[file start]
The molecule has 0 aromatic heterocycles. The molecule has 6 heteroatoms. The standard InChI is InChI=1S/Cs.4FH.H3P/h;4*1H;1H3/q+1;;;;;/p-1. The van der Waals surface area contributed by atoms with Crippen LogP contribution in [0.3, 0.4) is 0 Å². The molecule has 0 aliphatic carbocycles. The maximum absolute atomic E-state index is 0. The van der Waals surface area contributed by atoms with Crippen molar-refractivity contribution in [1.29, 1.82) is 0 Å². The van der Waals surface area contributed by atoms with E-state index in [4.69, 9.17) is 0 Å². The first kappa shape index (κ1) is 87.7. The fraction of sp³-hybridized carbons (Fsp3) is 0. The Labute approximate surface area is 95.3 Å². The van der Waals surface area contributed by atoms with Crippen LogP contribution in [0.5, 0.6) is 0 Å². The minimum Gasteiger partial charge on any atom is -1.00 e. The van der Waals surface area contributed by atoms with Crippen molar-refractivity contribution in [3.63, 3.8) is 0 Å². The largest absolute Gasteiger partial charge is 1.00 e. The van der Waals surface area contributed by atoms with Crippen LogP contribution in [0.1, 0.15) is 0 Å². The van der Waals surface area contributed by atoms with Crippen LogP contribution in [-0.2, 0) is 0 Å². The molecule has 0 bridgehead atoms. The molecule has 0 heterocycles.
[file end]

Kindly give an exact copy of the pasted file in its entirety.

The molecule has 0 aromatic heterocycles. The molecule has 6 heteroatoms. The standard InChI is InChI=1S/Cs.4FH.H3P/h;4*1H;1H3/q+1;;;;;/p-1. The van der Waals surface area contributed by atoms with Crippen LogP contribution in [0.3, 0.4) is 0 Å². The molecule has 0 aliphatic carbocycles. The maximum absolute atomic E-state index is 0. The van der Waals surface area contributed by atoms with Crippen molar-refractivity contribution in [1.29, 1.82) is 0 Å². The van der Waals surface area contributed by atoms with E-state index in [4.69, 9.17) is 0 Å². The first kappa shape index (κ1) is 87.7. The fraction of sp³-hybridized carbons (Fsp3) is 0. The Labute approximate surface area is 95.3 Å². The van der Waals surface area contributed by atoms with Crippen LogP contribution in [0.5, 0.6) is 0 Å². The minimum Gasteiger partial charge on any atom is -1.00 e. The van der Waals surface area contributed by atoms with Crippen molar-refractivity contribution in [3.63, 3.8) is 0 Å². The largest absolute Gasteiger partial charge is 1.00 e. The van der Waals surface area contributed by atoms with Crippen LogP contribution in [0.1, 0.15) is 0 Å². The van der Waals surface area contributed by atoms with Crippen LogP contribution in [-0.2, 0) is 0 Å². The molecule has 0 bridgehead atoms. The molecule has 0 heterocycles.